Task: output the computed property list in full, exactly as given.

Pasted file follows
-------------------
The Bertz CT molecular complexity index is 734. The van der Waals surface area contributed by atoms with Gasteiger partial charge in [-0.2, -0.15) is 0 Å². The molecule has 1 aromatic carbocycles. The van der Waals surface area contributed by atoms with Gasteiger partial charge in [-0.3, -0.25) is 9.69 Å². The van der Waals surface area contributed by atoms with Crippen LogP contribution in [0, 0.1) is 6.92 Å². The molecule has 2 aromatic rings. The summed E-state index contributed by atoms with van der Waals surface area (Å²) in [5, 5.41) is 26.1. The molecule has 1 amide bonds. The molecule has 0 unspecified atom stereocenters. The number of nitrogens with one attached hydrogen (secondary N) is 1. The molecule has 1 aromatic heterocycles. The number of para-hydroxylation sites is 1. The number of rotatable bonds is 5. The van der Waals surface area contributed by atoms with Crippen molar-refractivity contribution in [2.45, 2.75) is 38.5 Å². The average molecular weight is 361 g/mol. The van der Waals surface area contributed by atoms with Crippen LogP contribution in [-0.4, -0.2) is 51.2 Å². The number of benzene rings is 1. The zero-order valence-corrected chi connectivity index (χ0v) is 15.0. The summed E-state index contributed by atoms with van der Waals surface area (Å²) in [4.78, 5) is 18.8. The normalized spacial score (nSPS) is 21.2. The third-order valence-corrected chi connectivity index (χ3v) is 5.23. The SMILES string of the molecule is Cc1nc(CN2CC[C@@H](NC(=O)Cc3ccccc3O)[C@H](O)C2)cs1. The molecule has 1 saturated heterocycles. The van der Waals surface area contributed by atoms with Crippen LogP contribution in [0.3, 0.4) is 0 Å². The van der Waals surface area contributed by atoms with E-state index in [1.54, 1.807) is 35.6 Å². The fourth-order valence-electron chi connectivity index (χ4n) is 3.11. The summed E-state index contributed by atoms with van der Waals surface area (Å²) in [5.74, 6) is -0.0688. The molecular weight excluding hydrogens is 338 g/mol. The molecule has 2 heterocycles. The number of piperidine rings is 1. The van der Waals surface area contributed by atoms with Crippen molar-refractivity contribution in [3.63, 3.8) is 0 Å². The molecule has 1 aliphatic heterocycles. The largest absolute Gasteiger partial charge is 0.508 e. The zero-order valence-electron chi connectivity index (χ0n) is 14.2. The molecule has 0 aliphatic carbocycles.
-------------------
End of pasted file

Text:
The Bertz CT molecular complexity index is 734. The van der Waals surface area contributed by atoms with Gasteiger partial charge in [-0.2, -0.15) is 0 Å². The molecule has 1 aromatic carbocycles. The van der Waals surface area contributed by atoms with Gasteiger partial charge in [-0.3, -0.25) is 9.69 Å². The van der Waals surface area contributed by atoms with Crippen LogP contribution in [0, 0.1) is 6.92 Å². The molecule has 2 aromatic rings. The summed E-state index contributed by atoms with van der Waals surface area (Å²) in [5, 5.41) is 26.1. The molecule has 1 amide bonds. The molecule has 0 unspecified atom stereocenters. The number of nitrogens with one attached hydrogen (secondary N) is 1. The molecule has 1 aromatic heterocycles. The number of para-hydroxylation sites is 1. The number of rotatable bonds is 5. The van der Waals surface area contributed by atoms with Crippen molar-refractivity contribution in [2.45, 2.75) is 38.5 Å². The average molecular weight is 361 g/mol. The van der Waals surface area contributed by atoms with Crippen LogP contribution in [-0.4, -0.2) is 51.2 Å². The number of benzene rings is 1. The zero-order valence-corrected chi connectivity index (χ0v) is 15.0. The summed E-state index contributed by atoms with van der Waals surface area (Å²) in [4.78, 5) is 18.8. The normalized spacial score (nSPS) is 21.2. The third-order valence-corrected chi connectivity index (χ3v) is 5.23. The SMILES string of the molecule is Cc1nc(CN2CC[C@@H](NC(=O)Cc3ccccc3O)[C@H](O)C2)cs1. The molecule has 1 saturated heterocycles. The van der Waals surface area contributed by atoms with Crippen LogP contribution in [0.3, 0.4) is 0 Å². The van der Waals surface area contributed by atoms with E-state index in [1.54, 1.807) is 35.6 Å². The fourth-order valence-electron chi connectivity index (χ4n) is 3.11. The summed E-state index contributed by atoms with van der Waals surface area (Å²) in [5.74, 6) is -0.0688. The molecular weight excluding hydrogens is 338 g/mol. The molecule has 2 heterocycles. The number of piperidine rings is 1. The van der Waals surface area contributed by atoms with Crippen molar-refractivity contribution in [3.63, 3.8) is 0 Å². The molecule has 1 aliphatic heterocycles. The largest absolute Gasteiger partial charge is 0.508 e. The zero-order valence-electron chi connectivity index (χ0n) is 14.2. The molecule has 0 aliphatic carbocycles.